Upcoming Peru Art Vacation – a few spaces left

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Machu Picchu

Dear Readers, The Peru Art Vacation, scheduled for May 8 – 19, 2017 is created for a small group – maximum 10 people.  This is truly an inspirational journey of art and sacred sites. The trip is almost full – with just a few spaces left. Contact me if you are interested: glen@glenrogersart.com

I have been taking groups on Art Vacations since 2009 to Oaxaca, Guanajuato, Mazatlan and most recently Peru.  I enjoy sharing my love of travel with my love of art, printmaking and the creative process.

Here is the itinerary:

  • We meet in Cusco, a beautiful Spanish colonial city with Incan sites, textiles and local crafts.
  • We take the Vista Dome Train to Machu Picchu and spend 2 nights in the village of Agua Calientes.
  • At Machu Picchu we will start with a special Sunrise Ceremony for our group with a local spiritual guide. We spend the rest of the day enjoying this spectacular Incan site.
  • In the Sacred Valley we tour Ollaytaytambo and other sites.
  • We spend 5 nights in the Barranco (arts district) of Lima, at Second Home Peru, a fabulous B&B overlooking the ocean and home of famous Lima artist Victor Delfín.
  • 4 day Monotype Workshop with Glen Rogers at Taller Tress Printmaking Studio in Lima.

The trip includes hotels (based on double occupancy), train, ground transportation, entrance fees to sites and workshop fee and materials. Price does not include international or domestic flights and meals except breakfast provided by hotels. Trip cost: $2600usd / $500usd deposit

(Option to go on the trip and not take the workshop for a reduced price) 

Beginner to Advanced. No previous printmaking/art experience required.

Here are a few testimonials from the 2016 Trip:

What a fabulous trip! Truly life changing!

     I loved the places that we stayed and Second Home Peru (in Lima) was so special. Christina and Rueben of Taller Tress were very welcoming and the studio well equipped.  

     Thank you for a great experience.  And thanks to everyone in the group for being such wonderful traveling companions. I can highly recommend this trip.                                        Sue Gilchrist, Santa Cruz, CA

 It was a pleasure and thank you so much for let me be a part of this adventure<3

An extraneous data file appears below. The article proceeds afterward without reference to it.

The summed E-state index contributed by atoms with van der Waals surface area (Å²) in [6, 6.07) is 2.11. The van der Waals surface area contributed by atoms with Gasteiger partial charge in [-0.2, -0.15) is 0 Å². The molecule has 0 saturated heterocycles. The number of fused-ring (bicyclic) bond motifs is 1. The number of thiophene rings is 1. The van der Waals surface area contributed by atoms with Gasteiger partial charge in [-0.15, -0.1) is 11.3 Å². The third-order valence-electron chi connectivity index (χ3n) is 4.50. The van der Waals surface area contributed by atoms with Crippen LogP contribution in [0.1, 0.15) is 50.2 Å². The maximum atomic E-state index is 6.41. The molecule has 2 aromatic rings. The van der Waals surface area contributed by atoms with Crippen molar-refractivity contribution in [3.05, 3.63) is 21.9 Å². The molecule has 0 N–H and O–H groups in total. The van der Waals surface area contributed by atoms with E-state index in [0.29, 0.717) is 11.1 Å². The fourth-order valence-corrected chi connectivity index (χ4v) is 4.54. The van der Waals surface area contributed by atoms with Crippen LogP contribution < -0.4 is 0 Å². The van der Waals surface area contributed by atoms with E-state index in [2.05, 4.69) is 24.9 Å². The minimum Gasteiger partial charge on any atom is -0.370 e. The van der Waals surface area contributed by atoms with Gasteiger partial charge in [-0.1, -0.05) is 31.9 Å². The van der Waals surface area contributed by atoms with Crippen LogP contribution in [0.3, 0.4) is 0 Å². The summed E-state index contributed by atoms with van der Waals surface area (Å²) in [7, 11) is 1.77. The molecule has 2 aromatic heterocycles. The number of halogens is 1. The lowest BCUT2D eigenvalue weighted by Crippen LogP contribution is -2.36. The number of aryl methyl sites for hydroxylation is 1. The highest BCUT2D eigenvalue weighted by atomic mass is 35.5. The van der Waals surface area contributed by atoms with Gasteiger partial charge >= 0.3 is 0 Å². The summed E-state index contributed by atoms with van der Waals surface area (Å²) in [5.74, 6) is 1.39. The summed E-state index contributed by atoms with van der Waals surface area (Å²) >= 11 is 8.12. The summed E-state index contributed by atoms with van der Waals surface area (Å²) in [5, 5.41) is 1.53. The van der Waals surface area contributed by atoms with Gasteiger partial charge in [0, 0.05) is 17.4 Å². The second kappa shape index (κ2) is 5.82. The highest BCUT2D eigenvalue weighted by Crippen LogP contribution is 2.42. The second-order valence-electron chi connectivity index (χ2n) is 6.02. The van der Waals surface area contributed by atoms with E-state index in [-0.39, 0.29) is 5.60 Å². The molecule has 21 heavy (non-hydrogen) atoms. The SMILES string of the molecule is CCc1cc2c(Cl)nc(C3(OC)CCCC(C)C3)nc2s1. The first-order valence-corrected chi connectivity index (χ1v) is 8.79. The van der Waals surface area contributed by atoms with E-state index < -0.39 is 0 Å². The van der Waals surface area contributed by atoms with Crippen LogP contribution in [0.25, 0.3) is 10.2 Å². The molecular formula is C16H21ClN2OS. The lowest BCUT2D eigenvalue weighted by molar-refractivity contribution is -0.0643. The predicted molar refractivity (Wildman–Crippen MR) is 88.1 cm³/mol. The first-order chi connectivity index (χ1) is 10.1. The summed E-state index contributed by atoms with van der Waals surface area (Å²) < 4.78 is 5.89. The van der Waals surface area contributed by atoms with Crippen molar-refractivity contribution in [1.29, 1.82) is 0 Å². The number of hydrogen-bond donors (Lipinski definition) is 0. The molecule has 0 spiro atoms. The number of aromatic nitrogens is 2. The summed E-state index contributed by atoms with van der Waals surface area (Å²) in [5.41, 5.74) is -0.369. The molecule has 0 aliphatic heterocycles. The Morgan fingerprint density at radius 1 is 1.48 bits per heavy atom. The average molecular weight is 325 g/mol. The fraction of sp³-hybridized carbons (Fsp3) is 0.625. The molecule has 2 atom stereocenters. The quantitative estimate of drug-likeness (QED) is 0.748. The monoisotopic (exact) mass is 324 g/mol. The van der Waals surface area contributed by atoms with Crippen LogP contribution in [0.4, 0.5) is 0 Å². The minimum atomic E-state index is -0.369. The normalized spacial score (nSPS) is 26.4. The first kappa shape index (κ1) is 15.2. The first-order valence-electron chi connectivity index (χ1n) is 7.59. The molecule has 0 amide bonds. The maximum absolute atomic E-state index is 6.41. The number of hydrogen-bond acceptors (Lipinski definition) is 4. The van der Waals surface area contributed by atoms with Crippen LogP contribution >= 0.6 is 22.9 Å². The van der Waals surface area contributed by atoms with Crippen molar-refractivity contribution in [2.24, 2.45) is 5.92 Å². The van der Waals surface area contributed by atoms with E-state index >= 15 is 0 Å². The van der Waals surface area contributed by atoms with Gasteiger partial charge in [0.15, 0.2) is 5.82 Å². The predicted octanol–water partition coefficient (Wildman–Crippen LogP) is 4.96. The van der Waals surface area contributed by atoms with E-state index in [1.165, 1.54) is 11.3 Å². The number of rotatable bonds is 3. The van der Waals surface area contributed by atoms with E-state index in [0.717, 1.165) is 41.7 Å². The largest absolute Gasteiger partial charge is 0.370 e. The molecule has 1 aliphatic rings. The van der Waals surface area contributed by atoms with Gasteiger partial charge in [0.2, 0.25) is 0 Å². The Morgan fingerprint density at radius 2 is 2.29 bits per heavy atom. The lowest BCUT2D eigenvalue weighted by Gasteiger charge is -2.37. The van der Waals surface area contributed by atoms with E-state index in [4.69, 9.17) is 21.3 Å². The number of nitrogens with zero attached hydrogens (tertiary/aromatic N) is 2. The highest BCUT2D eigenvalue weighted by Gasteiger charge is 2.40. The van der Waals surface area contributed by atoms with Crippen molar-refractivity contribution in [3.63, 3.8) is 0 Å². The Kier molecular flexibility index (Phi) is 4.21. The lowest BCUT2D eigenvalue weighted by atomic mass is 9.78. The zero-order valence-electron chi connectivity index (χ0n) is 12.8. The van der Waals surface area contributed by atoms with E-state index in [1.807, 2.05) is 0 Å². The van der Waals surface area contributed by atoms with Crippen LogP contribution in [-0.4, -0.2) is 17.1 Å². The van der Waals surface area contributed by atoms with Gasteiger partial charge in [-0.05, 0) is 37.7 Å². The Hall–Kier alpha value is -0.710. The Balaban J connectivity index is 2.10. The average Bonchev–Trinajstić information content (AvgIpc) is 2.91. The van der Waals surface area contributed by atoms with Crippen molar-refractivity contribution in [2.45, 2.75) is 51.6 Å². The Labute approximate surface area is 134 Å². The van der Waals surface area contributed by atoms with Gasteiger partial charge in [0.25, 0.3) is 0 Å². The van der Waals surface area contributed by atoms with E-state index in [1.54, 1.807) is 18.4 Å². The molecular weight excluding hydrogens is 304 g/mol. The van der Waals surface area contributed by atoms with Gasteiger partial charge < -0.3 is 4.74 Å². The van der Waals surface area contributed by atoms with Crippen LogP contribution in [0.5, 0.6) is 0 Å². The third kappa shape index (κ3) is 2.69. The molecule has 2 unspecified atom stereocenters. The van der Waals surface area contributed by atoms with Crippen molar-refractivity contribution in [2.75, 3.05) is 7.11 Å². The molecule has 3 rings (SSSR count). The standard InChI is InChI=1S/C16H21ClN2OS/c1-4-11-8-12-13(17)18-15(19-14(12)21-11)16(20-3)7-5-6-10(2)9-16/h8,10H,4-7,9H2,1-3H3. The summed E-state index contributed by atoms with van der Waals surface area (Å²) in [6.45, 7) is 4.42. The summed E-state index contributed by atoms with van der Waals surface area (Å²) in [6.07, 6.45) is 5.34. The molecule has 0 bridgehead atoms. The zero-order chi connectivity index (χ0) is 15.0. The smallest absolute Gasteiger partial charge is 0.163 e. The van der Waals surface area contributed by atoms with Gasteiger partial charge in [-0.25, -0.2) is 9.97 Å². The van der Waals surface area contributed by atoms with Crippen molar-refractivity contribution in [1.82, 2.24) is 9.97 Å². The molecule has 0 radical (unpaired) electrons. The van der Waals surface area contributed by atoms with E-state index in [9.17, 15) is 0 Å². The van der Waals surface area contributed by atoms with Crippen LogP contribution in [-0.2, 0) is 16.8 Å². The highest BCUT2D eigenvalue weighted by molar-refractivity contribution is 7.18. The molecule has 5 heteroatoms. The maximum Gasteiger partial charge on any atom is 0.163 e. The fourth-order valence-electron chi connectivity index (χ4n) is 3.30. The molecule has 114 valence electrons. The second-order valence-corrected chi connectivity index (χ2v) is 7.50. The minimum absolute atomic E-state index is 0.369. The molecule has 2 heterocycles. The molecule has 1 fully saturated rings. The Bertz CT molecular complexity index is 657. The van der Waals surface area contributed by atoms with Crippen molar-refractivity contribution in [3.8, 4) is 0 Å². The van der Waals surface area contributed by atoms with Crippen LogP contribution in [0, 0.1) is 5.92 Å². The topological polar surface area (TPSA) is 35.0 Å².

Feeling happy and inspired back in my routine life:-) My head is full of ideas, and all I want is to print!   
Synnøve Krokstad, Norway

What an amazing trip! Thank you Glen Rogers for making this trip happen, for the printmaking at wonderful Cristina’s studio, for Machu Picchu, Cuzco, the Sacred Valley, Pisaq, and all the lovely people who came together to make this such a great experience.   Lara Speyer, San Francisco Bay Area                 

 

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Fragments from the Ancient World

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As an artist, I draw from the ancient world, collecting symbols carved into stone. I’m intrigued by the simplicity of form and the repetition of shapes such as the circle and spiral in sites around the world. By visiting sacred sites, I feel a connection with those who came before me and feel the spirit of place.

Here are some mixed media prints that I created recently using images from Uxmal, Monte Alban, and Las Labradas (Mexico). My photographs of these fragments were used to create solarplates, a non-toxic form of photo-printmaking. I then hand-wiped and printed the images on rice paper, running the plate through an etching press. The images were then used in the chine colle process – pasting down the thinner paper to a heavier print paper as I printed a monotype image at the same time. (Kind of like a collage).The monotype provides the textures and subtle tones that pull the image together.

These three prints, Ancient Fragment I, II, III, are featured in an exhibition at Baupres Gallery, Mazatlan, Mexico through the end of February.

 

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Ancient Fragment III

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Ancient Fragment II

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Ancient Fragment I

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Fragment from Uxmal

Ancient Openings/Aperturas Ancestrales

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I went to Lima, Peru in October, where I had a solo exhibition thru November 27 as part of the Bienal Internacional de Grabado (International Biennal of Printmaking) sponsored by ICPNA ( Instituto Cultural Peruano Norteamericano). There were over 40 exhibitions as part of the Biennal over a 2 month period and represented artists from Belgium, Brazil, Chile, Spain, the U.S., Finland, France, Italy, Mexico and Peru.